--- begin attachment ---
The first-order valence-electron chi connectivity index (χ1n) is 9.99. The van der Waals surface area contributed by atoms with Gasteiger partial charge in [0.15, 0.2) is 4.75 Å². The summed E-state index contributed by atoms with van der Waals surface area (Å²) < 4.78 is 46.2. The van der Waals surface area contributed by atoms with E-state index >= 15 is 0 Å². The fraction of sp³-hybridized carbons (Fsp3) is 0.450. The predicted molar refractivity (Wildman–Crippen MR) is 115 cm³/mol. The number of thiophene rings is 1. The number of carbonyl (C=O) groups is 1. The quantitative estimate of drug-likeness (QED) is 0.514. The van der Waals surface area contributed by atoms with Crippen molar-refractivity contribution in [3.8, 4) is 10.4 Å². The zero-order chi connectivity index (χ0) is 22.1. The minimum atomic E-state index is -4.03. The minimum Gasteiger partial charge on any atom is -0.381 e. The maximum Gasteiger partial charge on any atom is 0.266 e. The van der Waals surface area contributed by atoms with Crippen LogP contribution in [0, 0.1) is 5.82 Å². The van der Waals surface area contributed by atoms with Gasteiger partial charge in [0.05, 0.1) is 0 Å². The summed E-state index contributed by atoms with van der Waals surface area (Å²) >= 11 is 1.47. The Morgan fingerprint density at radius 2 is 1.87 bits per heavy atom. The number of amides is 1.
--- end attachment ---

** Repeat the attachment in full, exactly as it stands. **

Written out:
The first-order valence-electron chi connectivity index (χ1n) is 9.99. The van der Waals surface area contributed by atoms with Gasteiger partial charge in [0.15, 0.2) is 4.75 Å². The summed E-state index contributed by atoms with van der Waals surface area (Å²) < 4.78 is 46.2. The van der Waals surface area contributed by atoms with E-state index >= 15 is 0 Å². The fraction of sp³-hybridized carbons (Fsp3) is 0.450. The predicted molar refractivity (Wildman–Crippen MR) is 115 cm³/mol. The number of thiophene rings is 1. The number of carbonyl (C=O) groups is 1. The quantitative estimate of drug-likeness (QED) is 0.514. The van der Waals surface area contributed by atoms with Crippen molar-refractivity contribution in [3.8, 4) is 10.4 Å². The zero-order chi connectivity index (χ0) is 22.1. The minimum atomic E-state index is -4.03. The minimum Gasteiger partial charge on any atom is -0.381 e. The maximum Gasteiger partial charge on any atom is 0.266 e. The van der Waals surface area contributed by atoms with Crippen LogP contribution in [0, 0.1) is 5.82 Å². The van der Waals surface area contributed by atoms with Gasteiger partial charge in [0.05, 0.1) is 0 Å². The summed E-state index contributed by atoms with van der Waals surface area (Å²) >= 11 is 1.47. The Morgan fingerprint density at radius 2 is 1.87 bits per heavy atom. The number of amides is 1.